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Meet the Board of Governors: Nefretiti Nassar ’10, M.S. ’12

Meet the Board of Governors: Nefretiti Nassar ’10, M.S. ’12

A professional headshot of Nefretiti Nassar.

By Allison Eatough 97

At age 12, Nefretiti Nassar ’10, M.S. ’12 accepted a challenge that would forever change her life.

The then elementary schooler was participating in a science, technology, engineering and mathematics (STEM) summer camp when the instructor asked her to create a circuit - a complete circular path that electricity flows through.

Using a battery, wires, a circuit board and an LED light, she not only created the circuit but ignited a passion for engineering – one that grew throughout her teen years and led to a thriving career as a senior technical advisor to a chief technology office (CTO) of the federal government.

“By my senior year of high school, I was so enamored by engineering,” she remarked. “I said, ‘I’m going to go to college and major in engineering."But Nassar’s path to engineering success wasn’t easy.

In 2008, after two years at the University of Maryland Eastern Shore, Nassar transferred to the University of Maryland College Park to complete her degree in electrical engineering.
“University of Maryland Eastern Shore was such a closely acquainted campus,” she said. “Then when I came to College Park, I thought, ‘Oh my goodness, the campus is huge.’ I had so many students in my physics class, in my math class ... It was a completely different environment.”

Feeling overwhelmed by her new environment and the rigors of challenging engineering classes, Nassar’s GPA dropped from a 4.0 to a 2.0 during her first semester. Still, she didn’t let that stop her from pursuing her dreams of becoming an engineer.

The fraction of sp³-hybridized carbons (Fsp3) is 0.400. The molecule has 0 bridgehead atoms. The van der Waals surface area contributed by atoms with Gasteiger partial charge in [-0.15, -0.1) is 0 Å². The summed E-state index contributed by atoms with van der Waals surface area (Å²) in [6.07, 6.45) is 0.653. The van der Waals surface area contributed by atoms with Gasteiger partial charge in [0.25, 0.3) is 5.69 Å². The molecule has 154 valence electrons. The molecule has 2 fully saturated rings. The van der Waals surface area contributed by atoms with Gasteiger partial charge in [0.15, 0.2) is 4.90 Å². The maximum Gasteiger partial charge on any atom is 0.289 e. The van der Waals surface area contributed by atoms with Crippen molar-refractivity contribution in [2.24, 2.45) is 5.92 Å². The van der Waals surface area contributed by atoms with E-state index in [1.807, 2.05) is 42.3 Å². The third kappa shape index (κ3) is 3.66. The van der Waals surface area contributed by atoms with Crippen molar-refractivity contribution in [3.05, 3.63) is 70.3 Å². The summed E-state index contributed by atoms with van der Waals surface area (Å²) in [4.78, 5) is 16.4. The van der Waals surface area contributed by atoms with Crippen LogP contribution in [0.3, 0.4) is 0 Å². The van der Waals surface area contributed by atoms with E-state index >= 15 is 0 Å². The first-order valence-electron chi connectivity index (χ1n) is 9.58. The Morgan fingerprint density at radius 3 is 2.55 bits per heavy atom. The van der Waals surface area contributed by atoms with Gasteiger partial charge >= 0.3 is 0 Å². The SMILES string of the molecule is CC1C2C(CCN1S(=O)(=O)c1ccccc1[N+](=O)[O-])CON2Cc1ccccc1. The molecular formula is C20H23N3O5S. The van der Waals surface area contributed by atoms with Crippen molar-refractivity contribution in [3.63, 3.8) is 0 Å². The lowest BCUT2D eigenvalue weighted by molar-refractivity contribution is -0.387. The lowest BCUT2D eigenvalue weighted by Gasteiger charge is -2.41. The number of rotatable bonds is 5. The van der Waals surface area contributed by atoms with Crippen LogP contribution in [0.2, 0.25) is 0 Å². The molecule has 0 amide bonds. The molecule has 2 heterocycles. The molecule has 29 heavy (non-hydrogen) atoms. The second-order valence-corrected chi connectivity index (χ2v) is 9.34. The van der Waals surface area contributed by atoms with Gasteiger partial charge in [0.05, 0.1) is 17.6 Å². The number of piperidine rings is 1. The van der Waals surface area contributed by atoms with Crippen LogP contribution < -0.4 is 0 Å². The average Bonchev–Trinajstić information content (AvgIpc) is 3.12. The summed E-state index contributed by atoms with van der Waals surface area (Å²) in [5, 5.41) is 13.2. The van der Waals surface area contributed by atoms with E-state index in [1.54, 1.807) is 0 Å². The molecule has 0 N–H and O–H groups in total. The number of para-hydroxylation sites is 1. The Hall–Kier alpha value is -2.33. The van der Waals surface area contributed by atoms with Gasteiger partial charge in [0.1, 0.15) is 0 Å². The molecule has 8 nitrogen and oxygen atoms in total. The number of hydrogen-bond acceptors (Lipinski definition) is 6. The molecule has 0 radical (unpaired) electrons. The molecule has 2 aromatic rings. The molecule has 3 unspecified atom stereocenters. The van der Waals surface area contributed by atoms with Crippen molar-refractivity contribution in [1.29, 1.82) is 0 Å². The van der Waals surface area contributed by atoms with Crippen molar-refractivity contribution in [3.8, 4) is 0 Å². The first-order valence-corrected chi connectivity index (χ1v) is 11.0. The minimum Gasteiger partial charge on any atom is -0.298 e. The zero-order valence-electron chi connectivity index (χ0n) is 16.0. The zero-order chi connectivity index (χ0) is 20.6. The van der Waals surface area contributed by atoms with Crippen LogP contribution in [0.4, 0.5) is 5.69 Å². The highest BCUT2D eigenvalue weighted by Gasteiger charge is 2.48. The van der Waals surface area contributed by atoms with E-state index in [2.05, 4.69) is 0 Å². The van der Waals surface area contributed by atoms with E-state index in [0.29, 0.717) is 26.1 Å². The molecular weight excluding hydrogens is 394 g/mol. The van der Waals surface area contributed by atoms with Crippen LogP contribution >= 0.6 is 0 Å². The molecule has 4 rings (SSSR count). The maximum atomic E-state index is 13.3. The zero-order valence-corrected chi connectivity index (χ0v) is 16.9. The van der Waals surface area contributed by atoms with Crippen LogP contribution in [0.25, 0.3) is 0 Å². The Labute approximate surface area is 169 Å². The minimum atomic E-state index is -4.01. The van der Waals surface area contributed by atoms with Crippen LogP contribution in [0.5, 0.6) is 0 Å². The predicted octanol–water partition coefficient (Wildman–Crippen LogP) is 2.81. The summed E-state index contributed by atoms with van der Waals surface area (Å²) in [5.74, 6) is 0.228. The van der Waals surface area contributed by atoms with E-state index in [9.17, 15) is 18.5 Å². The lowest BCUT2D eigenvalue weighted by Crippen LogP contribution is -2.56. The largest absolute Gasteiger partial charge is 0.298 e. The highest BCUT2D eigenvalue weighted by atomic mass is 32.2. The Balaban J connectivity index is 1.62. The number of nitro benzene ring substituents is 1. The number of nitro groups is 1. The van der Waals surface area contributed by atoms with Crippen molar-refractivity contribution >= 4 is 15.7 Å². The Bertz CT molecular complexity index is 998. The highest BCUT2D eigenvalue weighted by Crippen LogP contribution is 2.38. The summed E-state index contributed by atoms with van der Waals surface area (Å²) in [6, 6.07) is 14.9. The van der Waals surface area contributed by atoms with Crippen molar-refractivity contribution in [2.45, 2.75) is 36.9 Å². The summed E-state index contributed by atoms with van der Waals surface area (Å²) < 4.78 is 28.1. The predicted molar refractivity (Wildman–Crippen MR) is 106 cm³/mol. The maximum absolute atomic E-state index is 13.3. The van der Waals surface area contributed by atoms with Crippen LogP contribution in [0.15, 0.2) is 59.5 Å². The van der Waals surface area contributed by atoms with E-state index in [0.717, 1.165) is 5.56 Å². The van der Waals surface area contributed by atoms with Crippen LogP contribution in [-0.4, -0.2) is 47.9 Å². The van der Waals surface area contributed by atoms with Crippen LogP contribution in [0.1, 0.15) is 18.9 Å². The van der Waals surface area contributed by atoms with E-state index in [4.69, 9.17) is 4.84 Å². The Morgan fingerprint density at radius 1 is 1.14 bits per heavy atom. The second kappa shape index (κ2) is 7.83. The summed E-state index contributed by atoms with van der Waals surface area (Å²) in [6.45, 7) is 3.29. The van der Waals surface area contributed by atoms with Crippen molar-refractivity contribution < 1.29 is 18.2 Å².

“One of the undergraduate advisors recommended I take a winter session workshop that gave students strategies to study and prepare for exams,” she said. “It was a game changer for me.”

The workshop instructor expressed to Nassar that she would find value in “diversity of thought,” Nassar recalled.

“She said that by leveraging diversity of thought, it would position me to be successful,” she said. “The next semester, I set up two study groups: one where I would go to learn as a student from my peers and another where I was a teacher for my peers. I maximized diversity of thought, making sure each of my study groups had representation from all demographic cultures and backgrounds because I wanted to grow and be an elite problem solver.”

The approach worked. Nassar’s GPA began to rise, and in 2010, she graduated from the A. James Clark School of Engineering. Two years later, she earned her master’s degree in systems engineering.

Nassar’s commitment to the University of Maryland has remained strong over the past decade. As a graduate student, she helped undergraduates transition to graduate school, and then as a distinguished young professional, she shared career readiness and workforce development strategies with soon-to-be graduates. Nassar, who is also the Amazon #1 Bestselling Author of the career development counseling book, “Play It to Win: Strategies for Millennials Starting in Corporate America,” joined the Engineering Alumni Network board in 2016 to further support students in preparing them to transition into the workplace. Today, she serves as an at-large member of the University of Maryland Alumni Association Board of Governors. She chairs the Diversity, Equity, and Inclusion Committee and has successfully led the board’s development of a diversity, equity and inclusion statement. “I stay engaged with the university because I am fearlessly passionate about adding value to the future graduates of the University of Maryland through strategy,” she said.


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Colleges & Schools:

Clark School of Engineering